Scientists Have Created Fake Rhino Horn. Could It Curb the Illegal Wildlife Trade?

A rhino in South Africa.

A rhino in South Africa. James Sanders/Flickr

Scientists have created fake rhino horn that looks and feels so much like the real thing they argue it could help undermine the illegal market for horn, lucratively sold as an aphrodisiac in traditional Chinese medicine. The artificial horn is made out of bundled horsehair glued together with a matrix of silk, giving the material the same collagenous properties as authentic rhino horn.

“The economists seem to think that if you flood the market with substitutes, the price will drop,” Fritz Vollrath, a zoologist at the University of Oxford involved in the research, told The Guardian. “If the price drops and the penalty of having rhino horn is still very high, then the value proposition changes for the trader.”

Chinese demand for rhino horn has fueled an illegal international trade and put the animals at risk across Africa. Some 769 rhinos were killed by poachers in South Africa in 2018 alone.

Vollrath and colleagues from Oxford worked with molecule scientists at Fudan University in Shanghai to produce the new material. They published their findings this week in the journal Scientific Reports. Most animals’ horns are made up of a bony center covered by layers of keratin. But rhino horns are actually tufts of tightly wound-hair solidified by the animal’s secretions — meaning it is made up entirely of keratin, with no bony center. Horses are close relatives of rhinos, which enabled scientists to use horsehair to create material with a similar consistency as real horn, even when cut. By flooding the market with this fake material, it could create enough doubt to curb the rhino trade, the scientists say.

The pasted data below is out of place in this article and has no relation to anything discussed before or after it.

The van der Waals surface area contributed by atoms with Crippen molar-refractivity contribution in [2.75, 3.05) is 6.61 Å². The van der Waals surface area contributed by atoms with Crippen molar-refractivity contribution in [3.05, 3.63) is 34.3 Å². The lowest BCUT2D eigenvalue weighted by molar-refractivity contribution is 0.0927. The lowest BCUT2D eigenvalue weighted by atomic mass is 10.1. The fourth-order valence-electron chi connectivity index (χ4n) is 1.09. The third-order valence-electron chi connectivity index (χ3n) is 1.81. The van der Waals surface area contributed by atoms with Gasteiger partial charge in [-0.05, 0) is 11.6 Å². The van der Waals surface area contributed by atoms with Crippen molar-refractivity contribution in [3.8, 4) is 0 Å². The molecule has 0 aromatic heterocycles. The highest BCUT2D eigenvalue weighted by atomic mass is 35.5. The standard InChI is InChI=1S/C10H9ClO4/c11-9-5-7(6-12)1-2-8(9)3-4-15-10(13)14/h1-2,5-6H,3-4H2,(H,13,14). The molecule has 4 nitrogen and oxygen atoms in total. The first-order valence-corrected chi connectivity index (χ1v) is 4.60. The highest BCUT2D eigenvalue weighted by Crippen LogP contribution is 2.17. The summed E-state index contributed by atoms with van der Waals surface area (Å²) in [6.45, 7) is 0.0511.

Cross sections of real rhino horn (left) compared to the new artificial horn material.

Cross sections of real rhino horn (left) compared to the new artificial horn material. Mi et al, Scientific Reports, 2019

“[The idea is] any punter who wants to spend 1,000 quid on a couple of grams says, ‘Wait a minute, what is my probability that my stuff is real or that it is just horsehair?’” Vollrath told The Guardian. “It is just rattling the market.”

Some conservation groups and scientists are challenging the concept, arguing that the artificial horn could simply drive up the value and demand for the real thing, as well as complicate law enforcement efforts to reduce poaching and illegal trade.

“If you catch somebody who is trafficking a real rhino horn, they could plead a line of defense that they thought they were carrying a horsehair horn,” Cathy Dean, CEO of the conservation group Save the Rhino, told CNN. “It would make the whole prosecution process very, very difficult.”